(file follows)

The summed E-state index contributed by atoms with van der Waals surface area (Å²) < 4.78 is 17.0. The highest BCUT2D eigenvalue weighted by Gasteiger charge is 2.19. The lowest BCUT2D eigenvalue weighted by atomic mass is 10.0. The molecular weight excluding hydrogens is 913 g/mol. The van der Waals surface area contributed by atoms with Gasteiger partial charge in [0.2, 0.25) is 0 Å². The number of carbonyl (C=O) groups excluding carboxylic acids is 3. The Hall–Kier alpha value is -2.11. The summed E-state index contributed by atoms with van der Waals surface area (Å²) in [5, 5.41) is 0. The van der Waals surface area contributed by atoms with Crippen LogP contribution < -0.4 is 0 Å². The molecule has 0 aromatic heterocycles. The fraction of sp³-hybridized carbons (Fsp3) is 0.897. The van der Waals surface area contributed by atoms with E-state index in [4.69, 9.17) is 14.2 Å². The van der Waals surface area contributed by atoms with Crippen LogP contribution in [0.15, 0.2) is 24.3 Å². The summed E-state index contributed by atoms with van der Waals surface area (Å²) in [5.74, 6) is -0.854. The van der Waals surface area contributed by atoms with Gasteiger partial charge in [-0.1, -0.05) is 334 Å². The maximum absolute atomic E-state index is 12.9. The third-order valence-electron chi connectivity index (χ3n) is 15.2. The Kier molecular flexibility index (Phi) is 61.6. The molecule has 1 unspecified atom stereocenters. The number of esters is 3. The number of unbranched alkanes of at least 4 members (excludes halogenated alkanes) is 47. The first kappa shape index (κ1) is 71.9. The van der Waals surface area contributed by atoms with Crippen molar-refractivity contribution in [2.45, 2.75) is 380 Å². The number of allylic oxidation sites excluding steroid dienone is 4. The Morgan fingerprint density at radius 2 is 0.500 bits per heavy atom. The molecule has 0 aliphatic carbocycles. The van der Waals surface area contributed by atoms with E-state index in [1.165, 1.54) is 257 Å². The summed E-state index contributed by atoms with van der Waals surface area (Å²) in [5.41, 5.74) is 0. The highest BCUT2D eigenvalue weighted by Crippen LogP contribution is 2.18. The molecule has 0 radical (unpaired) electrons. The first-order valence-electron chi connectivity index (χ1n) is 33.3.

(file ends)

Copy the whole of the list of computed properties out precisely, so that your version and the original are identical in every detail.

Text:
The summed E-state index contributed by atoms with van der Waals surface area (Å²) < 4.78 is 17.0. The highest BCUT2D eigenvalue weighted by Gasteiger charge is 2.19. The lowest BCUT2D eigenvalue weighted by atomic mass is 10.0. The molecular weight excluding hydrogens is 913 g/mol. The van der Waals surface area contributed by atoms with Gasteiger partial charge in [0.2, 0.25) is 0 Å². The number of carbonyl (C=O) groups excluding carboxylic acids is 3. The Hall–Kier alpha value is -2.11. The summed E-state index contributed by atoms with van der Waals surface area (Å²) in [5, 5.41) is 0. The van der Waals surface area contributed by atoms with Crippen LogP contribution < -0.4 is 0 Å². The molecule has 0 aromatic heterocycles. The fraction of sp³-hybridized carbons (Fsp3) is 0.897. The van der Waals surface area contributed by atoms with E-state index in [4.69, 9.17) is 14.2 Å². The van der Waals surface area contributed by atoms with Crippen LogP contribution in [0.15, 0.2) is 24.3 Å². The summed E-state index contributed by atoms with van der Waals surface area (Å²) in [5.74, 6) is -0.854. The van der Waals surface area contributed by atoms with Gasteiger partial charge in [-0.1, -0.05) is 334 Å². The maximum absolute atomic E-state index is 12.9. The third-order valence-electron chi connectivity index (χ3n) is 15.2. The Kier molecular flexibility index (Phi) is 61.6. The molecule has 1 unspecified atom stereocenters. The number of esters is 3. The number of unbranched alkanes of at least 4 members (excludes halogenated alkanes) is 47. The first kappa shape index (κ1) is 71.9. The van der Waals surface area contributed by atoms with Crippen molar-refractivity contribution in [2.45, 2.75) is 380 Å². The number of allylic oxidation sites excluding steroid dienone is 4. The Morgan fingerprint density at radius 2 is 0.500 bits per heavy atom. The molecule has 0 aliphatic carbocycles. The van der Waals surface area contributed by atoms with E-state index in [1.165, 1.54) is 257 Å². The summed E-state index contributed by atoms with van der Waals surface area (Å²) in [5.41, 5.74) is 0. The highest BCUT2D eigenvalue weighted by Crippen LogP contribution is 2.18. The molecule has 0 radical (unpaired) electrons. The first-order valence-electron chi connectivity index (χ1n) is 33.3.